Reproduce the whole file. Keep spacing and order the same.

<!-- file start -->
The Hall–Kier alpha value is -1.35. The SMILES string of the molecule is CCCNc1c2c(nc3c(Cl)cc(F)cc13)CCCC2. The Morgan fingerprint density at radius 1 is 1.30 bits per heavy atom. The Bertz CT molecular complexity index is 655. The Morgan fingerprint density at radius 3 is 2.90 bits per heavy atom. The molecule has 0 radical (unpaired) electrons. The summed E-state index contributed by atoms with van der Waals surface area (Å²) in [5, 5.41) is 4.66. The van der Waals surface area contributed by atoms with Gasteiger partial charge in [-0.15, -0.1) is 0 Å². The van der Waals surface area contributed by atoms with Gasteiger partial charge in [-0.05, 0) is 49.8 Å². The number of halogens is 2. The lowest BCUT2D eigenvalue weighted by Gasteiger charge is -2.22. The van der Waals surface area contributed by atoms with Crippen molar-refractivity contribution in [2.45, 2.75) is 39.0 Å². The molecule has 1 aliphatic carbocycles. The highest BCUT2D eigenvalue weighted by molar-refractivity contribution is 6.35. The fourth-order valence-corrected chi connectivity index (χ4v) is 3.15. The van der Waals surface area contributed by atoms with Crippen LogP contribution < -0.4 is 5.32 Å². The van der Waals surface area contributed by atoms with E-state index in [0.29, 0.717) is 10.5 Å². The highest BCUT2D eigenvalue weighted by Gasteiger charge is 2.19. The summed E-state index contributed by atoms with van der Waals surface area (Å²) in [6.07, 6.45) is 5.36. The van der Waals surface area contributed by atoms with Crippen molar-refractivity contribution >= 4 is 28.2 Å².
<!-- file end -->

The Hall–Kier alpha value is -1.35. The SMILES string of the molecule is CCCNc1c2c(nc3c(Cl)cc(F)cc13)CCCC2. The Morgan fingerprint density at radius 1 is 1.30 bits per heavy atom. The Bertz CT molecular complexity index is 655. The Morgan fingerprint density at radius 3 is 2.90 bits per heavy atom. The molecule has 0 radical (unpaired) electrons. The summed E-state index contributed by atoms with van der Waals surface area (Å²) in [5, 5.41) is 4.66. The van der Waals surface area contributed by atoms with Gasteiger partial charge in [-0.15, -0.1) is 0 Å². The van der Waals surface area contributed by atoms with Gasteiger partial charge in [-0.05, 0) is 49.8 Å². The number of halogens is 2. The lowest BCUT2D eigenvalue weighted by Gasteiger charge is -2.22. The van der Waals surface area contributed by atoms with Crippen molar-refractivity contribution in [2.45, 2.75) is 39.0 Å². The molecule has 1 aliphatic carbocycles. The highest BCUT2D eigenvalue weighted by molar-refractivity contribution is 6.35. The fourth-order valence-corrected chi connectivity index (χ4v) is 3.15. The van der Waals surface area contributed by atoms with Crippen LogP contribution < -0.4 is 5.32 Å². The van der Waals surface area contributed by atoms with E-state index in [0.29, 0.717) is 10.5 Å². The highest BCUT2D eigenvalue weighted by Gasteiger charge is 2.19. The summed E-state index contributed by atoms with van der Waals surface area (Å²) in [6.07, 6.45) is 5.36. The van der Waals surface area contributed by atoms with Crippen molar-refractivity contribution >= 4 is 28.2 Å².